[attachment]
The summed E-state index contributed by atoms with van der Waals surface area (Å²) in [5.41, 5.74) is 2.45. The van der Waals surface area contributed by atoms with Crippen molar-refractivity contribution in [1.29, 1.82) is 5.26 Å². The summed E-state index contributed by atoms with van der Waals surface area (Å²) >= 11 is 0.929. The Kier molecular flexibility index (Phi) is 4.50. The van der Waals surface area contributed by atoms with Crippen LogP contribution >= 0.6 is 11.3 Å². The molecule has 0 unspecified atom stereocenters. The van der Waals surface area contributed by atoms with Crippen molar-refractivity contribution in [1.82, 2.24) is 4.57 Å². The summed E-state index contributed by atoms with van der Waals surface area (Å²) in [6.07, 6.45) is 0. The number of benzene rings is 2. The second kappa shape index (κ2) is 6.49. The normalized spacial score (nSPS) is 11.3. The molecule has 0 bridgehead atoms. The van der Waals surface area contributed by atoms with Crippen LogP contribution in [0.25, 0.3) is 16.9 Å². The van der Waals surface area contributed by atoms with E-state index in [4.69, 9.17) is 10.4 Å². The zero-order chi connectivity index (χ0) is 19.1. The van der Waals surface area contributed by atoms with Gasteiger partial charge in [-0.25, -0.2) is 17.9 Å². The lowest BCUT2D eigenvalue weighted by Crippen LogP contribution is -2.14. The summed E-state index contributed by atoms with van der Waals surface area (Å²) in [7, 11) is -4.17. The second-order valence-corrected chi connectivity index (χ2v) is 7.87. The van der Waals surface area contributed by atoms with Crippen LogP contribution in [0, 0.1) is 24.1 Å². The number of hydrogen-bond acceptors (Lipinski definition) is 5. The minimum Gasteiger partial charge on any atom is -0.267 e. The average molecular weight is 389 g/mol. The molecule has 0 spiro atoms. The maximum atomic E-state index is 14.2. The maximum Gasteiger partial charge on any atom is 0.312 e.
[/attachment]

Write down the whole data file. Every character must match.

The summed E-state index contributed by atoms with van der Waals surface area (Å²) in [5.41, 5.74) is 2.45. The van der Waals surface area contributed by atoms with Crippen molar-refractivity contribution in [1.29, 1.82) is 5.26 Å². The summed E-state index contributed by atoms with van der Waals surface area (Å²) >= 11 is 0.929. The Kier molecular flexibility index (Phi) is 4.50. The van der Waals surface area contributed by atoms with Crippen LogP contribution >= 0.6 is 11.3 Å². The molecule has 0 unspecified atom stereocenters. The van der Waals surface area contributed by atoms with Crippen molar-refractivity contribution in [1.82, 2.24) is 4.57 Å². The summed E-state index contributed by atoms with van der Waals surface area (Å²) in [6.07, 6.45) is 0. The number of benzene rings is 2. The second kappa shape index (κ2) is 6.49. The normalized spacial score (nSPS) is 11.3. The molecule has 0 bridgehead atoms. The van der Waals surface area contributed by atoms with Crippen LogP contribution in [0.25, 0.3) is 16.9 Å². The van der Waals surface area contributed by atoms with E-state index in [4.69, 9.17) is 10.4 Å². The zero-order chi connectivity index (χ0) is 19.1. The van der Waals surface area contributed by atoms with Gasteiger partial charge in [-0.25, -0.2) is 17.9 Å². The lowest BCUT2D eigenvalue weighted by Crippen LogP contribution is -2.14. The summed E-state index contributed by atoms with van der Waals surface area (Å²) in [7, 11) is -4.17. The second-order valence-corrected chi connectivity index (χ2v) is 7.87. The van der Waals surface area contributed by atoms with Crippen LogP contribution in [0, 0.1) is 24.1 Å². The number of hydrogen-bond acceptors (Lipinski definition) is 5. The minimum Gasteiger partial charge on any atom is -0.267 e. The average molecular weight is 389 g/mol. The molecule has 0 spiro atoms. The maximum atomic E-state index is 14.2. The maximum Gasteiger partial charge on any atom is 0.312 e.